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Read through prior posts but still not fully sure, and I've had multiple electricans come by and give me different views (some say no need, some obviously want to do the work)

I just repiped my house with pex water pipes.

Previous, I had my 200amp box grounded to a hose bib, and ground rod (about 1 foot away from hose bib), and my gas main (about 10 feet away from hose bib). All with the same continuous wire.

Now given the water pipes are pex, the hose bib no longer grounds. My water main is on the other side of the house. Do I need to run the same wire all the way to the other side of the house to the water main? Or should I just install a second grounding rod further away? Or do I even need a second grounding rod at all?

Thanks in advance - no clue here

edit I was digging through the code (live in Los angeles) and I think the code requirement is it HAS to be water main, even though effectively if I just add a 2nd rod it would be the same thing?

Which is why there is some confusion with the electricans on what is right vs what is enough to keep me safe

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    Your location matters since the rules can be different. Usually a second ground rod is all that is required. Will depend on costs to run wire to water main, if rod or water main is cheaper. Will probably need a permanent(non-removable) splice on the ground wire extension if needed.
    – crip659
    Jan 23, 2023 at 18:10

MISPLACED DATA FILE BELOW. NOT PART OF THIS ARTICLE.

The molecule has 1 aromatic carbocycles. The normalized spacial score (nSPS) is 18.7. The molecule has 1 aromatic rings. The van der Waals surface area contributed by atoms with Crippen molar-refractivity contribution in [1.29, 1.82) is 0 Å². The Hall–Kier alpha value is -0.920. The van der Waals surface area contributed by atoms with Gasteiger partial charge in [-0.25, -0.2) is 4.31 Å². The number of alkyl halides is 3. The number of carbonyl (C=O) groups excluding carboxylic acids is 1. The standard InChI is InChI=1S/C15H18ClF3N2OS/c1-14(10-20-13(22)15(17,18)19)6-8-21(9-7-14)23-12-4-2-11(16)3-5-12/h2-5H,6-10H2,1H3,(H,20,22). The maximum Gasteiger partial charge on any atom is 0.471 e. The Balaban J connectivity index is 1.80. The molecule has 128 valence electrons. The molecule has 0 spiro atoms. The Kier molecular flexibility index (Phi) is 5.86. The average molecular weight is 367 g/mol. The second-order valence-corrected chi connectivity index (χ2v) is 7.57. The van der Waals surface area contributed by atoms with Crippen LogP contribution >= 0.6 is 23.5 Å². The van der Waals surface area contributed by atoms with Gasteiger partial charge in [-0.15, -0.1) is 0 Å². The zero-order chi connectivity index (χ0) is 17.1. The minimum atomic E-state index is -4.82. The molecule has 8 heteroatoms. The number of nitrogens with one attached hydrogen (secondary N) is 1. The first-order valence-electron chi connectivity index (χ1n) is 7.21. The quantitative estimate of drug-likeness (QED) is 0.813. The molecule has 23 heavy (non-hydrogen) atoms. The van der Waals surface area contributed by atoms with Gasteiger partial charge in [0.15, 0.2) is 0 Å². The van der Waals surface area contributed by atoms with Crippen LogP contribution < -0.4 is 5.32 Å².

• It looks like you've got two separate users - Inefficientmarkets and inefficientmarkets - which is kind of funny because I just read law.stackexchange.com/questions/88477/… ) A moderator can help clear that up, but the key is to login the same way on every device. Jan 23, 2023 at 19:50
  • As to your edit, you have to go by what local code requires, but code is usually the minimum required. Going above/improving on code is also allowed, so a second ground rod is not against your local code if you also ground at the water main(if you want).
    – crip659
    Jan 24, 2023 at 0:33
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    In light of @manassehkatz-Moving2Codidact's comment, please follow the instructions here to get the accounts merged.
    – FreeMan
    Jan 24, 2023 at 15:03
  • The best way to get an answer is to call the local building inspector's office and ask them. Since they'd be the ones signing off on any electrical work, they're the ones who know the code the best (or, at least their interpretation of the code is the one that matters) and they have the final say.
    – FreeMan
    Jan 24, 2023 at 15:06

1 Answer 1

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Some parts of this vary by local code. According to my electrician (works in multiple jurisdictions in Maryland and surrounding areas), some places (including Montgomery County, MD, where I live) require one ground wire to copper pipe at entrance to the house (i.e., before the first valve) and one ground wire to a ground rod. And some places require one wire to two ground rods (that's where it is, as I understand it, always the same wire) several feet apart and don't require the water pipe ground. And some places require all of it - and he was prepared to add another ground rod if the inspector asked for it (despite not normally having to do that).